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10 May 2013, 16:29

Python-accelerating PyPy 2.0 for x86 released

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PyPy logo The developers of PyPy, an alternative Python 2.x implementation with a just-in-time compiler that's "almost a drop-in replacement for CPython 2.7", have announced the release of PyPy 2.0. According to the developers' benchmarking site PyPy 2.0 is around 5.71 times faster than CPython 2.7.3.

PyPy 2.0, code-named "Einstein Sandwich", supports the x86 processors running 32- or 64-bit Linux, Mac OS X (64-bit) and Windows 32-bit. Work on the 64-bit Windows port is stalling and the team are looking for a volunteer to help. ARM support is coming; earlier this week an alpha version of PyPy 2.0 for ARM was released.

The new release of PyPy supports Stackless and also includes support for greenlet, the lightweight in-process concurrent programming package spun out from Stackless development – Gevent support has its own supported branch for Pypy. For interfacing to C code, CFFI, the Foreign Function Interface is now a module included with PyPy and is the preferred way to call C from Python on PyPy.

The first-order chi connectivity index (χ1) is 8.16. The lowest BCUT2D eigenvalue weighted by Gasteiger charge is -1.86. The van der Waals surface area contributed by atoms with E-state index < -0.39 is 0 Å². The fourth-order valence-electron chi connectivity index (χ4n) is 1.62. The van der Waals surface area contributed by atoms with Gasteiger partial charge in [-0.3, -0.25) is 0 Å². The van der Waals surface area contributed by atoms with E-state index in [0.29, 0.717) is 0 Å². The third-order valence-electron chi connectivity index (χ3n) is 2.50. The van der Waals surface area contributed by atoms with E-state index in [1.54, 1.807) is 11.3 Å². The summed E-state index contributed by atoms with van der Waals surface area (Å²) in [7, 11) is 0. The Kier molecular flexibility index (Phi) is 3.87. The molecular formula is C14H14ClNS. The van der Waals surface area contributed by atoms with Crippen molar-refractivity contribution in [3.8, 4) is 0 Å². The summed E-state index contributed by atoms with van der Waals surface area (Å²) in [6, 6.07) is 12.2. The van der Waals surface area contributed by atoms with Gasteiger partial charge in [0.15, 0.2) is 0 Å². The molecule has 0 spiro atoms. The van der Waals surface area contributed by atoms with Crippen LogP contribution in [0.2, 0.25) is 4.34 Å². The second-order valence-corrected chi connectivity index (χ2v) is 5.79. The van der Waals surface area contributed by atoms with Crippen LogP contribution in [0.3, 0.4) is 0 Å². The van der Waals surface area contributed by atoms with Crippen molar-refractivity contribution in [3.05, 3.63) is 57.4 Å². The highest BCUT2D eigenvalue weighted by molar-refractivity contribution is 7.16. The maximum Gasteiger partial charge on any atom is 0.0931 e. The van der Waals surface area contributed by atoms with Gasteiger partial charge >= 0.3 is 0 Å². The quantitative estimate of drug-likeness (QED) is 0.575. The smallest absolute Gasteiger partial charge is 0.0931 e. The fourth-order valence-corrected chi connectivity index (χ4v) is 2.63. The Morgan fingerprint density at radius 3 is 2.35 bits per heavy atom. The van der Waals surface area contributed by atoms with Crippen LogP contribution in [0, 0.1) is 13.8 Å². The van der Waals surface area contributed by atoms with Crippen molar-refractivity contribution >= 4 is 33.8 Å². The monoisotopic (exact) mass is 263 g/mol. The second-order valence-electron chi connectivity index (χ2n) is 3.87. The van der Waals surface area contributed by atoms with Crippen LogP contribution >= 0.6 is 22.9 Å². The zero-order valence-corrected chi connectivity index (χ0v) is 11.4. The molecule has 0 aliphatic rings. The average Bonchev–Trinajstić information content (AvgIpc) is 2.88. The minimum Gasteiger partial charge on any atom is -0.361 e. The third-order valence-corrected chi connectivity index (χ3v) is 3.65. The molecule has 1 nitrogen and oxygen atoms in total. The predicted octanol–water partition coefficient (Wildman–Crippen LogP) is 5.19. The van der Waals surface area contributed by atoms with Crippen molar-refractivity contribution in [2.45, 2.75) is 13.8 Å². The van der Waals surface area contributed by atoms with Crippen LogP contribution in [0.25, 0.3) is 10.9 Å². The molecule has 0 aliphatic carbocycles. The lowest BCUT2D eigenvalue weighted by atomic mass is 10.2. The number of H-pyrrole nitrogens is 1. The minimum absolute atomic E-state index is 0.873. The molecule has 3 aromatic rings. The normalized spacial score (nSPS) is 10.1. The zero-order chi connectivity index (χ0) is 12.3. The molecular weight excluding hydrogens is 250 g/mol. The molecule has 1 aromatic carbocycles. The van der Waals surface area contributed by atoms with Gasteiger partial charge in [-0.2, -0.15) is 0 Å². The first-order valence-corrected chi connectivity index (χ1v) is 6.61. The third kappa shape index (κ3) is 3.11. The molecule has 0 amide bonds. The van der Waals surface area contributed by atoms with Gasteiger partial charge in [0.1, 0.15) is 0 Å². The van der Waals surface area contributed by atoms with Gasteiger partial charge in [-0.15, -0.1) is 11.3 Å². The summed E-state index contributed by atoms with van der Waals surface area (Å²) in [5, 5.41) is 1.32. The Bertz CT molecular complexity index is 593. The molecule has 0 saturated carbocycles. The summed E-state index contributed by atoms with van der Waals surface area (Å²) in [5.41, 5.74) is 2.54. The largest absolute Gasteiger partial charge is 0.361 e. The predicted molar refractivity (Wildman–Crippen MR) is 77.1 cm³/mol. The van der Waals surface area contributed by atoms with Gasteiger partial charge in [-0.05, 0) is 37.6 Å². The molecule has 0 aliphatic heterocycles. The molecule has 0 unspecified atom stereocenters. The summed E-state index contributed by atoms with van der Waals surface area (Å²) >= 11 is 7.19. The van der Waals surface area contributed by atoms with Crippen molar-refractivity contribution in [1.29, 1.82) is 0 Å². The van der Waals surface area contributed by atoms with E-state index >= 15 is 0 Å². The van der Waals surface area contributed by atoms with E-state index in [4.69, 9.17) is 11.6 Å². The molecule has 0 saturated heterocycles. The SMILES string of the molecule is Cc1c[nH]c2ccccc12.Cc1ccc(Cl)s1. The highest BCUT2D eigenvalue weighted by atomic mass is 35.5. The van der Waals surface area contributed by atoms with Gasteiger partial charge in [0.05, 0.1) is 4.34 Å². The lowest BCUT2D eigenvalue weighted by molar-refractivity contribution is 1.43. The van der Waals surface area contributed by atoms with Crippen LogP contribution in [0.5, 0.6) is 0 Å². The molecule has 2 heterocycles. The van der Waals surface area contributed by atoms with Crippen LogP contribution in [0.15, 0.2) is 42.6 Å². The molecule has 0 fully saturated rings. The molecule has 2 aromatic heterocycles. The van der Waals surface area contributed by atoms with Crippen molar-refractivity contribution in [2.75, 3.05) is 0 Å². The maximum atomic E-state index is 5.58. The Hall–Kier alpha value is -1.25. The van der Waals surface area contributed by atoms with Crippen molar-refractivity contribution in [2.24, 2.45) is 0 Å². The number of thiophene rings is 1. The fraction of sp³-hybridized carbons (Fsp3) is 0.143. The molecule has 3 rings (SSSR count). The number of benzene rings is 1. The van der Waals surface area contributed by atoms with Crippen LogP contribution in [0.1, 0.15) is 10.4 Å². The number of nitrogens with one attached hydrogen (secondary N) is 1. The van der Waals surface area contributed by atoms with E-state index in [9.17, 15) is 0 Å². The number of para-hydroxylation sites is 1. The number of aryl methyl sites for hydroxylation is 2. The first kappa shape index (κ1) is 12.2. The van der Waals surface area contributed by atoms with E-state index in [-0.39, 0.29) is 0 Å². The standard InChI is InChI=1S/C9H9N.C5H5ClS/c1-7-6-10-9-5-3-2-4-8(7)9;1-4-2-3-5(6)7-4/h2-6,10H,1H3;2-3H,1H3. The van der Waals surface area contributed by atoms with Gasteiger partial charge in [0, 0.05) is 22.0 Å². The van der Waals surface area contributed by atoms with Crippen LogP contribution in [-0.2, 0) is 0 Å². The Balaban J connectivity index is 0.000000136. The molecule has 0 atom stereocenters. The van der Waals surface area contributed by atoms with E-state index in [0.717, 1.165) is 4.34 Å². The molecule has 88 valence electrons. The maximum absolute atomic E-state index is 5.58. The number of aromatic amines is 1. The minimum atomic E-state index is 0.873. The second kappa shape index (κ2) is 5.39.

Callbacks from C are now just-in-time compiled, which is of particular benefit to XML-parsing performance, and there are various other small speed improvements in "language corners", along with many fixed stability issues. Changes to the JIT mean it now emits code that manipulates a frame that lives on the heap rather than the stack; this is the change that makes Stackless work and, the developers say, should open the way for another, not yet implemented, performance improvement. Finally there has also been a refactoring of the NumPyPy array classes which, despite losing lazy expression evaluation, now has better dtype and array attribute support.

The developers say PyPy 2.0 is hopefully the first of more frequent stable releases for the Python runtime platform. PyPy 2.0 binaries are available to download from the project's web site and are also available from various Linux distributions' repositories. The MIT-licensed PyPy is, of course, available as source code from the same location.



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